Latest Historical geology Stories
The temperature of the Earth’s mantle during the Archean eon some four billion years ago was significantly higher than it is today, causing the crust to become unstable and drip back down into the mantle, according to research published this month in Nature Geoscience.
And according to a new study, very little of Earth's temperature variation in the past thousand years has had to do with variations in solar activity.
West Antarctica is losing weight in the form of billions of tons of ice per year, making its mantle rock softer. This rock is being nudged westward by the harder mantle beneath East Antarctica.
An asteroid or comet crashed into a shallow sea near what is now the Yucatan Peninsula of Mexico approximately 65 million years ago. A firestorm and global dust cloud resulted, causing the extinction of many land plants and large animals, including most of the dinosaurs.
A Dartmouth College-led study published in the latest edition of the journal Quaternary Geochronology describes a newly discovered, more accurate method to date the soil and rock debris left behind by tropical glaciers.
An team of researchers has developed a novel method for tracking changes in Arctic sea ice through the analysis of growth layers of seafloor algae.
The integration of Pangea that began during the early Permian period may have caused the environment to deteriorate, playing a role in the mass extinction event that occurred 250 million years ago.
While scientists have known for several years that some mammals became smaller during a period of warming known as the Paleocene-Eocene Thermal Maximum, researchers have found a second instance of mammalian “dwarfing” attributable to increasing temperatures.
The Raymond M. Alf Museum of Paleontology at The Webb Schools announced on Tuesday one of its students has discovered the youngest, most complete fossil skeleton of a Parasaurolophus.
An international team of researchers has discovered that the Earth’s oxygen content 2.1 billion years ago was the same as it was during the so-called Cambrian explosion that occurred approximately 542 years ago and resulted in the appearance of most major animal phyla.
The Hula painted frog was considered extinct by the IUCN since 1996. Very little is known about the species because very few specimens have been found. In 1940 two adults and two tadpoles were collected but the smaller one was eaten by the larger one, and the tadpoles were lost. A single Hula painted frog was found in 1955 which was the last record of this specimen. The extinction of this species is said to be the result of the draining of lake Hula and its marshes in the 1950’s. Only...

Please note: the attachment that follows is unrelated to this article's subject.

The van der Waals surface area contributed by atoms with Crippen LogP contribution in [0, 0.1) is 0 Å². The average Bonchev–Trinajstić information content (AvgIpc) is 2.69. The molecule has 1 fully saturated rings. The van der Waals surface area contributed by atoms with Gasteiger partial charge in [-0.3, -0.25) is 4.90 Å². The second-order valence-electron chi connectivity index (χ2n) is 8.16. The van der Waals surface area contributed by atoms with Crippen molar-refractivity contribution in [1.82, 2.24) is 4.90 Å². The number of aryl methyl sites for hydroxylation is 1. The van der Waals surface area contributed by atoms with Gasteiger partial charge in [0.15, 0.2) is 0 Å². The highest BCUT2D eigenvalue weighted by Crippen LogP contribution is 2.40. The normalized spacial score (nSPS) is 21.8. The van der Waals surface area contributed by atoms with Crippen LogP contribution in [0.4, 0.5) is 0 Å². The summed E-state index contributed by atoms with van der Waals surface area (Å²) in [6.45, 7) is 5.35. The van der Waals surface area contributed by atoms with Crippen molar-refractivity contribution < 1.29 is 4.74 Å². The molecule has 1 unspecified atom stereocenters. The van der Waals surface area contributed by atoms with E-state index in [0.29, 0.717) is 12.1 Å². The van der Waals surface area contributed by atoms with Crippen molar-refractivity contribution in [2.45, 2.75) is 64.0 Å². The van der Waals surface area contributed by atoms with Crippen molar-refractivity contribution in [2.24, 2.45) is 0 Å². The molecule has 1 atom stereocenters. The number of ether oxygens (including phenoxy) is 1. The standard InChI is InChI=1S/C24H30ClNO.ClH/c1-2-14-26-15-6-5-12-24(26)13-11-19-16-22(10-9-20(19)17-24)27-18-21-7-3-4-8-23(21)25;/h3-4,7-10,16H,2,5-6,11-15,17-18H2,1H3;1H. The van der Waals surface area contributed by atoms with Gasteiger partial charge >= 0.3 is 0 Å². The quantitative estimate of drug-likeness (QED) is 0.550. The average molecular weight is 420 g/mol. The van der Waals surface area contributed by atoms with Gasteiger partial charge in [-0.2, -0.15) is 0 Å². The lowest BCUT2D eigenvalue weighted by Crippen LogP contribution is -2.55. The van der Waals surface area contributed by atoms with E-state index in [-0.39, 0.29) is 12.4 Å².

Paleontology or Palaeontology is the scientific study of prehistoric life, including the study of fossils to determine the organisms evolution and interactions with each other and their environments. Paleontological observations have been documented as far back as 5th century BC. The science became established in the 18th century as a result of Georges Cuvier’s work on comparative anatomy, and it developed quickly within the 19th century. The term itself comes from Greek palaios, meaning...
Rainforests are forests that are characterized by high levels of rainfall, with definitions based on a minimum usual annual rainfall of about 68 to 78 inches. The monsoon trough, or otherwise known as the intertropical convergence zone, holds an important role in producing the climatic conditions that are essential for the Earth’s tropical rainforests. About 40 to 75 percent of all biotic species are native to the rainforests. It’s been estimated that there might be many millions of...
Climate change is a substantial and lasting change in the statistical distribution of weather patterns over periods of time ranging from decades to millions of years. It might be a change in the average weather conditions, or in the distribution of weather around the average conditions. Climate change is a result of factors that include oceanic processes, biotic processes, variations in solar radiation received buy Earth, volcanic eruptions, and plate tectonics, and human induced alterations...
The Neoproterozoic is the third of three subdivisions of the Proterozoic Eon (occurring from 1 billion years ago to 542 million years ago). This terminal era of the Proterozoic is itself divided into three sub-periods called the Tonian, Cryogenian, and Ediacaran Periods. The most severe glaciation known in the geologic record occurred during the Cryogenian Period, when ice sheets reached the equator and formed a possible “Snowball Earth.” And the earliest fossils of multi-cellular life...
- Growing in low tufty patches.